Lessons in teaching

April 24, 1998

James Wright is correct ("False premise makes for wrong policy", THES, April 17). There is no evidence that one-off funding allocations will lead to lasting quality improvements.

At best, they lead to more games-playing as institutions apply their intellects to exploiting the rules. At worst, they lead to a transfer of resources to those already well funded. Nor is it easy to see how a process-based rewards system fits alongside a threshold-level outcomes-based system of quality assurance.

If, however, the government does want institutions to give more priority to teaching, there are two obvious remedies that are entirely in its hands.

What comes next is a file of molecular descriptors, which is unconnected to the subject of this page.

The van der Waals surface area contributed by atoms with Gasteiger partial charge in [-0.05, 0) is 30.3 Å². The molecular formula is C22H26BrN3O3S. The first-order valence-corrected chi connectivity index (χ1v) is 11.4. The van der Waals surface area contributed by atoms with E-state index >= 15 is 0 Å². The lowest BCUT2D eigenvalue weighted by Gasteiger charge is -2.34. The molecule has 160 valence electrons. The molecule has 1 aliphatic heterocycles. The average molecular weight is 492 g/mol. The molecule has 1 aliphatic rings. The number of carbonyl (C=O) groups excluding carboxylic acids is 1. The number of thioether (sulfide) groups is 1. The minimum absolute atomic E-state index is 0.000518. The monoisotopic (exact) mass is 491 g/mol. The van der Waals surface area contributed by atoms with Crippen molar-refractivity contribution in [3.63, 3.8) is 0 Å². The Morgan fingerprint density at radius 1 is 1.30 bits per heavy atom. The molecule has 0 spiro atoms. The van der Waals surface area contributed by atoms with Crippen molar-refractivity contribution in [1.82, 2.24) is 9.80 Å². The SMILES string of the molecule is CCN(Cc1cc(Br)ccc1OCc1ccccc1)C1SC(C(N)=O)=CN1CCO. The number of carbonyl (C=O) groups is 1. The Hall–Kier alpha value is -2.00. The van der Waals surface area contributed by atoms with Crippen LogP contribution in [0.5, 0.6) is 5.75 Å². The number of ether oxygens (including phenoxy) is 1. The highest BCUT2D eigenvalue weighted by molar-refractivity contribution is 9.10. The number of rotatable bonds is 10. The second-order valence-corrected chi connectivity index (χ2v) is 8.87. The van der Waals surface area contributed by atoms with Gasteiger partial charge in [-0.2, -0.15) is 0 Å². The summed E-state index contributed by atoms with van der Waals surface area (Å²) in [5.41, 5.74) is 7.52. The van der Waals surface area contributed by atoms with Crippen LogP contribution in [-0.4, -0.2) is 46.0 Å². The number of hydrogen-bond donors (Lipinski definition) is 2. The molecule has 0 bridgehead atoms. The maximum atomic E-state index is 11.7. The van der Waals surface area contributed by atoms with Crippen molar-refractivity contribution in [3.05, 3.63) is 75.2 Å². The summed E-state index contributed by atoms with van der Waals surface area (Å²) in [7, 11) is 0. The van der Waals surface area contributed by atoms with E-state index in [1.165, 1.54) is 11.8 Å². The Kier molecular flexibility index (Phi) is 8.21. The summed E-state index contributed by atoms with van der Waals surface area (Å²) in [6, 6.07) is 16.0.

One is to abolish the research assessment exercise, or at least to confine it to subject/disciplines where the cost of research is disproportionately high. This would not remove the lack of parity of esteem between teaching and research, but it would send a very powerful signal to the academic community.

The other remedy is to channel a much higher proportion of funding via the student as all of the evidence suggests that one thing students really do care about is high-quality teaching.

Are ministers serious or not?

Roger Brown Principal Southampton Institute

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